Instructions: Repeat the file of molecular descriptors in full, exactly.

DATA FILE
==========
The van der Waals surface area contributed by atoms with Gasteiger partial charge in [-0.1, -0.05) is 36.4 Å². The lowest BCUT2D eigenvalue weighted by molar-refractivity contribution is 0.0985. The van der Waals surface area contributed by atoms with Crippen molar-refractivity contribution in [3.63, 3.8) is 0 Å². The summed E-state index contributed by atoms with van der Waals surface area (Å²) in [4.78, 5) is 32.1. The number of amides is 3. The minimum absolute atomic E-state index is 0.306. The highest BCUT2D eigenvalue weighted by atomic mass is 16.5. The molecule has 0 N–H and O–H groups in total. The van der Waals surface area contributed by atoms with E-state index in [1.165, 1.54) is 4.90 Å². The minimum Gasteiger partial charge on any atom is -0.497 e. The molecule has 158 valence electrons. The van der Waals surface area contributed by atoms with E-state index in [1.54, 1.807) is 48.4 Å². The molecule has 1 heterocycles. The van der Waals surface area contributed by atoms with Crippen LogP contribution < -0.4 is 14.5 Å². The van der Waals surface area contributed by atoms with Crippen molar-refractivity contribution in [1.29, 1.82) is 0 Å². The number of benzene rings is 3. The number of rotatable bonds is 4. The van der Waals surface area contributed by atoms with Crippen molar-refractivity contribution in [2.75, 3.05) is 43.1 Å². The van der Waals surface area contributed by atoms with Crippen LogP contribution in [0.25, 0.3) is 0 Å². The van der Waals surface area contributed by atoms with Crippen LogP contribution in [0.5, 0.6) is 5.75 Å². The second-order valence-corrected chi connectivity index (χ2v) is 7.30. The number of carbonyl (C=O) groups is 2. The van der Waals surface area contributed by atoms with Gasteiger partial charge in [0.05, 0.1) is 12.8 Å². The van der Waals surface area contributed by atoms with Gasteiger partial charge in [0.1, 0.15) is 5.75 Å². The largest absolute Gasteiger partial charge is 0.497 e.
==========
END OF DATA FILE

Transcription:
The van der Waals surface area contributed by atoms with Gasteiger partial charge in [-0.1, -0.05) is 36.4 Å². The lowest BCUT2D eigenvalue weighted by molar-refractivity contribution is 0.0985. The van der Waals surface area contributed by atoms with Crippen molar-refractivity contribution in [3.63, 3.8) is 0 Å². The summed E-state index contributed by atoms with van der Waals surface area (Å²) in [4.78, 5) is 32.1. The number of amides is 3. The minimum absolute atomic E-state index is 0.306. The highest BCUT2D eigenvalue weighted by atomic mass is 16.5. The molecule has 0 N–H and O–H groups in total. The van der Waals surface area contributed by atoms with E-state index in [1.165, 1.54) is 4.90 Å². The minimum Gasteiger partial charge on any atom is -0.497 e. The molecule has 158 valence electrons. The van der Waals surface area contributed by atoms with E-state index in [1.54, 1.807) is 48.4 Å². The molecule has 1 heterocycles. The van der Waals surface area contributed by atoms with Crippen LogP contribution < -0.4 is 14.5 Å². The van der Waals surface area contributed by atoms with Crippen molar-refractivity contribution in [1.29, 1.82) is 0 Å². The number of benzene rings is 3. The number of rotatable bonds is 4. The van der Waals surface area contributed by atoms with Crippen molar-refractivity contribution in [2.75, 3.05) is 43.1 Å². The van der Waals surface area contributed by atoms with Crippen LogP contribution in [0.25, 0.3) is 0 Å². The van der Waals surface area contributed by atoms with Crippen LogP contribution in [0.5, 0.6) is 5.75 Å². The second-order valence-corrected chi connectivity index (χ2v) is 7.30. The number of carbonyl (C=O) groups is 2. The van der Waals surface area contributed by atoms with Gasteiger partial charge in [0.05, 0.1) is 12.8 Å². The van der Waals surface area contributed by atoms with Gasteiger partial charge in [0.1, 0.15) is 5.75 Å². The largest absolute Gasteiger partial charge is 0.497 e.